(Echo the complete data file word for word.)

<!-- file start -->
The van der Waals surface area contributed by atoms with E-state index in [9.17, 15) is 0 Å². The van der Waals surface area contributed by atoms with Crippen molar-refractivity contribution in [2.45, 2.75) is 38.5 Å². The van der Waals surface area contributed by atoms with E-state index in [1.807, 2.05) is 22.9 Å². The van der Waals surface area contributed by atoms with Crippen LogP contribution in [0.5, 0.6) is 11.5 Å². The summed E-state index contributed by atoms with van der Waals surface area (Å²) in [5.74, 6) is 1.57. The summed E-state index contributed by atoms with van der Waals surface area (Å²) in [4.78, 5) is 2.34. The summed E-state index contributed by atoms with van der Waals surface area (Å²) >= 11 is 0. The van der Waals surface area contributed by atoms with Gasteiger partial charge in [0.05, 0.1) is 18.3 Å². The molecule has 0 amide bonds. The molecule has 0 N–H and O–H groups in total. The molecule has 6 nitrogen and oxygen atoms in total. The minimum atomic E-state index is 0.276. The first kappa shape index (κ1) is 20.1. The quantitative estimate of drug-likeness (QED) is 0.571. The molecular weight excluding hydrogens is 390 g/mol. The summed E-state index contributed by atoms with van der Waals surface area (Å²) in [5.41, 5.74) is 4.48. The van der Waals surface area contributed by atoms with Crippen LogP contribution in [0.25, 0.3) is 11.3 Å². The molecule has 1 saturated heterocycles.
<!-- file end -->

The van der Waals surface area contributed by atoms with E-state index in [9.17, 15) is 0 Å². The van der Waals surface area contributed by atoms with Crippen molar-refractivity contribution in [2.45, 2.75) is 38.5 Å². The van der Waals surface area contributed by atoms with E-state index in [1.807, 2.05) is 22.9 Å². The van der Waals surface area contributed by atoms with Crippen LogP contribution in [0.5, 0.6) is 11.5 Å². The summed E-state index contributed by atoms with van der Waals surface area (Å²) in [5.74, 6) is 1.57. The summed E-state index contributed by atoms with van der Waals surface area (Å²) in [4.78, 5) is 2.34. The summed E-state index contributed by atoms with van der Waals surface area (Å²) >= 11 is 0. The van der Waals surface area contributed by atoms with Gasteiger partial charge in [0.05, 0.1) is 18.3 Å². The molecule has 0 amide bonds. The molecule has 0 N–H and O–H groups in total. The molecule has 6 nitrogen and oxygen atoms in total. The minimum atomic E-state index is 0.276. The first kappa shape index (κ1) is 20.1. The quantitative estimate of drug-likeness (QED) is 0.571. The molecular weight excluding hydrogens is 390 g/mol. The summed E-state index contributed by atoms with van der Waals surface area (Å²) in [5.41, 5.74) is 4.48. The van der Waals surface area contributed by atoms with Crippen LogP contribution in [0.25, 0.3) is 11.3 Å². The molecule has 1 saturated heterocycles.